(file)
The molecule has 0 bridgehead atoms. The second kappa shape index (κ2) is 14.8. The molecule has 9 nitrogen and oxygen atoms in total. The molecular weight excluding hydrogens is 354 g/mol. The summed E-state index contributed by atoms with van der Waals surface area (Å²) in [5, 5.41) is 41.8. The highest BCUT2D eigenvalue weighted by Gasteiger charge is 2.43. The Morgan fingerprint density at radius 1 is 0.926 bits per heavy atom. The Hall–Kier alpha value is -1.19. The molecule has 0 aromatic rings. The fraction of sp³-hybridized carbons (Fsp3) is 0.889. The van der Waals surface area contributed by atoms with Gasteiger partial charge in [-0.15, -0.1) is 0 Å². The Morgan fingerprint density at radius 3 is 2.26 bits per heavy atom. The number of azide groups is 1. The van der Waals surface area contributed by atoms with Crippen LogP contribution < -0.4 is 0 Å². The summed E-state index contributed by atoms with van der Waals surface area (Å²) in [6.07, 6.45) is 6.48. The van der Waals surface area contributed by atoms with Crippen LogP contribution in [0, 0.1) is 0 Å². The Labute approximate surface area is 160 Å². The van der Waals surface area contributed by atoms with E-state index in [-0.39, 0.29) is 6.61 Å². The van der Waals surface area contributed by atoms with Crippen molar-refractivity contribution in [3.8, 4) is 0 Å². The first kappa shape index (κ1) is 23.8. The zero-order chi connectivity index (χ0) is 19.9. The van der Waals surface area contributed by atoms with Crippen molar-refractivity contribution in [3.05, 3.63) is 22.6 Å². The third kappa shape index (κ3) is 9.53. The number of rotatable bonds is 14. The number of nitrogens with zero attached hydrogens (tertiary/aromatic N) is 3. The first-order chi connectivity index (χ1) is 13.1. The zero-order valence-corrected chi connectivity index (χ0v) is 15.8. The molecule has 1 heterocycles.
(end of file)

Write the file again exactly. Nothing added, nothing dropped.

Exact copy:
The molecule has 0 bridgehead atoms. The second kappa shape index (κ2) is 14.8. The molecule has 9 nitrogen and oxygen atoms in total. The molecular weight excluding hydrogens is 354 g/mol. The summed E-state index contributed by atoms with van der Waals surface area (Å²) in [5, 5.41) is 41.8. The highest BCUT2D eigenvalue weighted by Gasteiger charge is 2.43. The Morgan fingerprint density at radius 1 is 0.926 bits per heavy atom. The Hall–Kier alpha value is -1.19. The molecule has 0 aromatic rings. The fraction of sp³-hybridized carbons (Fsp3) is 0.889. The van der Waals surface area contributed by atoms with Gasteiger partial charge in [-0.15, -0.1) is 0 Å². The Morgan fingerprint density at radius 3 is 2.26 bits per heavy atom. The number of azide groups is 1. The van der Waals surface area contributed by atoms with Crippen LogP contribution < -0.4 is 0 Å². The summed E-state index contributed by atoms with van der Waals surface area (Å²) in [6.07, 6.45) is 6.48. The van der Waals surface area contributed by atoms with Crippen LogP contribution in [0, 0.1) is 0 Å². The Labute approximate surface area is 160 Å². The van der Waals surface area contributed by atoms with E-state index in [-0.39, 0.29) is 6.61 Å². The van der Waals surface area contributed by atoms with Crippen molar-refractivity contribution in [3.8, 4) is 0 Å². The first kappa shape index (κ1) is 23.8. The zero-order chi connectivity index (χ0) is 19.9. The van der Waals surface area contributed by atoms with Crippen molar-refractivity contribution in [3.05, 3.63) is 22.6 Å². The third kappa shape index (κ3) is 9.53. The number of rotatable bonds is 14. The number of nitrogens with zero attached hydrogens (tertiary/aromatic N) is 3. The first-order chi connectivity index (χ1) is 13.1. The zero-order valence-corrected chi connectivity index (χ0v) is 15.8. The molecule has 1 heterocycles.